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June 1, 2009 — Nothing gets the imagination pumping quite like the instant disappearance of a 188-foot, 8-inch-long aircraft over the ocean in the middle of the night. Our blood rushes empathetically as we imagine what it was like for the 228 people aboard Air France flight 447, who streaked above the ocean on a flight from Rio de Janeiro to Paris when, without warning, around 10:33 p.m., May 31, they apparently vanished.
The search for pieces of the plane, let alone survivors, has been cruelly difficult. The vastness of the Atlantic Ocean and the altitude of the airplane makes the search area continental in size and scope. The possibility of finding proof-positive clues to what happened are almost nil.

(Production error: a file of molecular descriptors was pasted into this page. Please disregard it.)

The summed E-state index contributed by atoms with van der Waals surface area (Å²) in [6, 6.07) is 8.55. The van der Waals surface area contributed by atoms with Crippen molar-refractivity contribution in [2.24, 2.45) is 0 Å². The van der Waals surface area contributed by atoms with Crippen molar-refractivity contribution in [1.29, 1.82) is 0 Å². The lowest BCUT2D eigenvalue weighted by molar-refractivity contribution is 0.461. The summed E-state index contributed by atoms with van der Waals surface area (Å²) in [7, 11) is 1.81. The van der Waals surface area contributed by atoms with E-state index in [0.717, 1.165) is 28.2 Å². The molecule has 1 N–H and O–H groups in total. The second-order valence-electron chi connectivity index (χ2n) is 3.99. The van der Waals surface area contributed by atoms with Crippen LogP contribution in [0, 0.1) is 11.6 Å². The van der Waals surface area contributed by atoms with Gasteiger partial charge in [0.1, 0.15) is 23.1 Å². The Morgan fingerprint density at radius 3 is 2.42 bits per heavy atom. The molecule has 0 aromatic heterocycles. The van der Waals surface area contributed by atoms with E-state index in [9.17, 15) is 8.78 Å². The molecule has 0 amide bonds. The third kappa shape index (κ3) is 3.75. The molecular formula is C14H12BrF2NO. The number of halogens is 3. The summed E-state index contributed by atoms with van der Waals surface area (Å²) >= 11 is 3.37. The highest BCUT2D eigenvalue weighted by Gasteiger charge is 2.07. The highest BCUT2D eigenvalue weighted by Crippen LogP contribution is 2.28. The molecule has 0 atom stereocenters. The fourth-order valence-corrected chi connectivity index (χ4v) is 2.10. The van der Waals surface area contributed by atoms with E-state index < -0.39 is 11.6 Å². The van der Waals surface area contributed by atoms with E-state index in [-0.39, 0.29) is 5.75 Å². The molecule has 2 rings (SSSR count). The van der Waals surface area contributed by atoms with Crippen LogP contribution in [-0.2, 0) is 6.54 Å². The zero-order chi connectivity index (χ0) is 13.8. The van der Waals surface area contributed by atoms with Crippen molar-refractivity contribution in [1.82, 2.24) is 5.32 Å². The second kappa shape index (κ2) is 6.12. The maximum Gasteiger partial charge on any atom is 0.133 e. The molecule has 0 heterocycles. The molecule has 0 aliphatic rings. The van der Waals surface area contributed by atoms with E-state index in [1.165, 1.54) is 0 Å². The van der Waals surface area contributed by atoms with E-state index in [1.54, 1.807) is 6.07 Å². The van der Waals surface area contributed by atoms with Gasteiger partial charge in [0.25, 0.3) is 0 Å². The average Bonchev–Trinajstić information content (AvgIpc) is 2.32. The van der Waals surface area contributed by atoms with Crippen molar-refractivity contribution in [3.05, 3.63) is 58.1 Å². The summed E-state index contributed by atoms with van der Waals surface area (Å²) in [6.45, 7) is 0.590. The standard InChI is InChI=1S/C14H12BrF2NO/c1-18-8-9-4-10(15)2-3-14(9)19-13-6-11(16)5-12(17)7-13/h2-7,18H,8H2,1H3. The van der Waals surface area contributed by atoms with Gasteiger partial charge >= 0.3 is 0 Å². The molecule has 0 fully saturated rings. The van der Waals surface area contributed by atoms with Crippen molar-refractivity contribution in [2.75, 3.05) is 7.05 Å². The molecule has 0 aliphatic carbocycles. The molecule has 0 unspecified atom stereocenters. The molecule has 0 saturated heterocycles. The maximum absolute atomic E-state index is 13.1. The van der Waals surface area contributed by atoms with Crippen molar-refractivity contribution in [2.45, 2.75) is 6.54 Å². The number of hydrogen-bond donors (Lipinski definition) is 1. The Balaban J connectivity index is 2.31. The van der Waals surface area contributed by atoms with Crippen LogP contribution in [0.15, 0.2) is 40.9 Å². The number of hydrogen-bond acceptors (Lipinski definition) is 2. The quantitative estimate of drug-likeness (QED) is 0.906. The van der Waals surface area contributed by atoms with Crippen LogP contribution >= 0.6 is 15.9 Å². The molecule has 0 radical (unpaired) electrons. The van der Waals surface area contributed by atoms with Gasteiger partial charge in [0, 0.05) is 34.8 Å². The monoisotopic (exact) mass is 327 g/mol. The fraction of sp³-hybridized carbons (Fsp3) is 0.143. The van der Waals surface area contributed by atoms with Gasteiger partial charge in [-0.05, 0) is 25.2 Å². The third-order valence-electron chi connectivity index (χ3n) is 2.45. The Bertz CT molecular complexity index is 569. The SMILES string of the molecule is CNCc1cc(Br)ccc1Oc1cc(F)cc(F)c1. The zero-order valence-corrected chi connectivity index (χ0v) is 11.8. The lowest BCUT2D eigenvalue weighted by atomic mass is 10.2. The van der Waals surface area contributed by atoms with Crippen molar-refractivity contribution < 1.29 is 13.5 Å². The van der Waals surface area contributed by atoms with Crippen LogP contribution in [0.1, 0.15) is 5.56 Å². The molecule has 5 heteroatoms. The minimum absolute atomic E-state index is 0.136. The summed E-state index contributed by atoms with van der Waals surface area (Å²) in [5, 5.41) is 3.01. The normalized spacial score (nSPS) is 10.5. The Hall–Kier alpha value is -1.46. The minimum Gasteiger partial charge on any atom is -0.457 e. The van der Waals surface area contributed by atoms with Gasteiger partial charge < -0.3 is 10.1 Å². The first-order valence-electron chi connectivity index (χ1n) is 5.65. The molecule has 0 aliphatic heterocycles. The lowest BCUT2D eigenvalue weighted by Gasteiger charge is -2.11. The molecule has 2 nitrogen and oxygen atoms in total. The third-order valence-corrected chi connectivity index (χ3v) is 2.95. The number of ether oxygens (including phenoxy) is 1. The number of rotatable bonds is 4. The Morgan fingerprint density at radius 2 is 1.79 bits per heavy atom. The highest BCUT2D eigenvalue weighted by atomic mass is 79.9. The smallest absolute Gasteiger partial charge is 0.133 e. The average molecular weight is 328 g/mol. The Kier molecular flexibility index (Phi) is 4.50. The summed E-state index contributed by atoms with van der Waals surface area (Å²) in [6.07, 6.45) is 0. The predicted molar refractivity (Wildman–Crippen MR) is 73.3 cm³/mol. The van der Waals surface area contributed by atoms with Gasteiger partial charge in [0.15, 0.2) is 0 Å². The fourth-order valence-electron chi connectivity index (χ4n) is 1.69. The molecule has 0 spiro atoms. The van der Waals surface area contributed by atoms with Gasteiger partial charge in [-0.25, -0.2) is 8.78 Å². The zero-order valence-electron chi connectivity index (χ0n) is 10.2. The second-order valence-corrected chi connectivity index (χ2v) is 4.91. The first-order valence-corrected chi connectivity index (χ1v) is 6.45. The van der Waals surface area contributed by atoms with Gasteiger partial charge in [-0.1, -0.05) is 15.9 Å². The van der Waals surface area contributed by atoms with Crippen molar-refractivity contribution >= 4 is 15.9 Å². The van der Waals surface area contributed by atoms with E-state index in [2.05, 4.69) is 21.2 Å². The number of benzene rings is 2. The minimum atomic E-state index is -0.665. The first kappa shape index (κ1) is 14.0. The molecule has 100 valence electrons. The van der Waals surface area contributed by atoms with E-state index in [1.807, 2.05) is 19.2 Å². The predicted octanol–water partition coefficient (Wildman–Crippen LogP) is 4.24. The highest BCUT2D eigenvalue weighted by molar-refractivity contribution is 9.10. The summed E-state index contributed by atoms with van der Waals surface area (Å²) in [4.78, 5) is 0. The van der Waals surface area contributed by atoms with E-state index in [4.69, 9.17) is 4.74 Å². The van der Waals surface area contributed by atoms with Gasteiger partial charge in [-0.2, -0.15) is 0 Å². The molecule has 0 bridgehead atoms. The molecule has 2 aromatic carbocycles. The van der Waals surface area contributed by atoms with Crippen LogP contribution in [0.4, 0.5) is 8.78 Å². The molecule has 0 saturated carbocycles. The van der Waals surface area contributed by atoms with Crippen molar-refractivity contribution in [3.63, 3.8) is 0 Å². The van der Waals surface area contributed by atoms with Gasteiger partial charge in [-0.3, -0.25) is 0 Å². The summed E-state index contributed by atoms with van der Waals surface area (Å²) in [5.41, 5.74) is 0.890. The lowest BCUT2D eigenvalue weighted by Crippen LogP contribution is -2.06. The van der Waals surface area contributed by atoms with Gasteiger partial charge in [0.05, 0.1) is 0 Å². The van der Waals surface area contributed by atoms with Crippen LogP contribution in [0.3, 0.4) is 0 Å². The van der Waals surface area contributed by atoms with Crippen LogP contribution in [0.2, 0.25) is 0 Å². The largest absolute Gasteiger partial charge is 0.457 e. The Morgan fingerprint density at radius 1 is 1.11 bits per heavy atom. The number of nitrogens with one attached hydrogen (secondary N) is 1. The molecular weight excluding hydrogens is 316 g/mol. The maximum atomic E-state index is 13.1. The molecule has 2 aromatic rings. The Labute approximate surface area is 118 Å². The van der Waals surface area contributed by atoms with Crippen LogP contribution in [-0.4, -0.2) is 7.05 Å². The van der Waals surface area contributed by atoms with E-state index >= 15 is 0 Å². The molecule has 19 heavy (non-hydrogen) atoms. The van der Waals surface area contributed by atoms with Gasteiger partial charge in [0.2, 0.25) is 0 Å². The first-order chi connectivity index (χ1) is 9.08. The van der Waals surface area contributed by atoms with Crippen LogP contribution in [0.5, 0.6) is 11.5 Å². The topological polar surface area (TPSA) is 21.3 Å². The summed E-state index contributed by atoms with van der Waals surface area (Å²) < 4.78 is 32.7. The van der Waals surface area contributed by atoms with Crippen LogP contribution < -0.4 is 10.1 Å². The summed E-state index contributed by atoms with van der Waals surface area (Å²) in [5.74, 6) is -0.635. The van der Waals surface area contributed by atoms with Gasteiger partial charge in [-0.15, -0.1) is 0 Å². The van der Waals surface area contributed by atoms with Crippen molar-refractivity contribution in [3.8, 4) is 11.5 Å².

Even as officials report discovery of debris from the flight, the mystery of exactly how the flight went down will likely never be completely solved.
We will probably never know exactly what happened – and our ignorance will provide a playground for conspiracy theorists, UFOlogists, religious extremists and anyone else who sustains wild theories on the fodder of unsolved mysteries.
Enter Scientific American – a bastion of reason which instantly stepped onto the scene to dampen superstitious din. Within 24 hours SciAm posted a story on their site which provides the most reasonable explanation of why and how the airline went down – it also contains quotes and information from The London Times.
Check it out at: www.sciam.com
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